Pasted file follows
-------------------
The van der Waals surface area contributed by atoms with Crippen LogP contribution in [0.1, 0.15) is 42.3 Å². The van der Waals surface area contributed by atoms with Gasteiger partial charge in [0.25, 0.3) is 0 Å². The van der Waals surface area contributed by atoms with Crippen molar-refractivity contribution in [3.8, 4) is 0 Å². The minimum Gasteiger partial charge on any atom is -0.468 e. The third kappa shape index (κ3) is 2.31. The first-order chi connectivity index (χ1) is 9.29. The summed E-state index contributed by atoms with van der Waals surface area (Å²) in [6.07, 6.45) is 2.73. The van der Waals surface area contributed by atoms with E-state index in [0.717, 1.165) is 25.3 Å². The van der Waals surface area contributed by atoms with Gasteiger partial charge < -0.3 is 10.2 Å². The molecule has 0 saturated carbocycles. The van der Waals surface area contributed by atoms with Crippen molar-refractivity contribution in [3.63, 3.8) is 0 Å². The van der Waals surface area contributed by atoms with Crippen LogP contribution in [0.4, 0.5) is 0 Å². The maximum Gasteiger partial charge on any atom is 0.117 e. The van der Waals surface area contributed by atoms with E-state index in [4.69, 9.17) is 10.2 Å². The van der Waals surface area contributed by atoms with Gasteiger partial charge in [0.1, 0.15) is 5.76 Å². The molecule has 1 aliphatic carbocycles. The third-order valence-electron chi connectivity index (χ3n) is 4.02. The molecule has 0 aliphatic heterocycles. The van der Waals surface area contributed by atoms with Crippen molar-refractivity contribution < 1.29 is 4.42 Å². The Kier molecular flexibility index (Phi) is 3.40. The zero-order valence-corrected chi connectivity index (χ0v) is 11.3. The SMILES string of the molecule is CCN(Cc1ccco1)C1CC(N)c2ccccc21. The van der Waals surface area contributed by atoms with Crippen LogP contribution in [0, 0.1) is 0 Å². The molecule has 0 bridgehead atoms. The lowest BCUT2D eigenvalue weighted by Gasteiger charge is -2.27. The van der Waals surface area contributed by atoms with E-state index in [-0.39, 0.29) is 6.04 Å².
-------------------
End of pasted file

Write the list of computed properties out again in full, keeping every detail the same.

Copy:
The van der Waals surface area contributed by atoms with Crippen LogP contribution in [0.1, 0.15) is 42.3 Å². The van der Waals surface area contributed by atoms with Gasteiger partial charge in [0.25, 0.3) is 0 Å². The van der Waals surface area contributed by atoms with Crippen molar-refractivity contribution in [3.8, 4) is 0 Å². The minimum Gasteiger partial charge on any atom is -0.468 e. The third kappa shape index (κ3) is 2.31. The first-order chi connectivity index (χ1) is 9.29. The summed E-state index contributed by atoms with van der Waals surface area (Å²) in [6.07, 6.45) is 2.73. The van der Waals surface area contributed by atoms with E-state index in [0.717, 1.165) is 25.3 Å². The van der Waals surface area contributed by atoms with Gasteiger partial charge < -0.3 is 10.2 Å². The molecule has 0 saturated carbocycles. The van der Waals surface area contributed by atoms with Crippen molar-refractivity contribution in [3.63, 3.8) is 0 Å². The van der Waals surface area contributed by atoms with Crippen LogP contribution in [0.4, 0.5) is 0 Å². The maximum Gasteiger partial charge on any atom is 0.117 e. The van der Waals surface area contributed by atoms with E-state index in [4.69, 9.17) is 10.2 Å². The van der Waals surface area contributed by atoms with Gasteiger partial charge in [0.1, 0.15) is 5.76 Å². The molecule has 1 aliphatic carbocycles. The third-order valence-electron chi connectivity index (χ3n) is 4.02. The molecule has 0 aliphatic heterocycles. The van der Waals surface area contributed by atoms with Crippen molar-refractivity contribution < 1.29 is 4.42 Å². The Kier molecular flexibility index (Phi) is 3.40. The zero-order valence-corrected chi connectivity index (χ0v) is 11.3. The SMILES string of the molecule is CCN(Cc1ccco1)C1CC(N)c2ccccc21. The van der Waals surface area contributed by atoms with Crippen LogP contribution in [0, 0.1) is 0 Å². The molecule has 0 bridgehead atoms. The lowest BCUT2D eigenvalue weighted by Gasteiger charge is -2.27. The van der Waals surface area contributed by atoms with E-state index in [-0.39, 0.29) is 6.04 Å².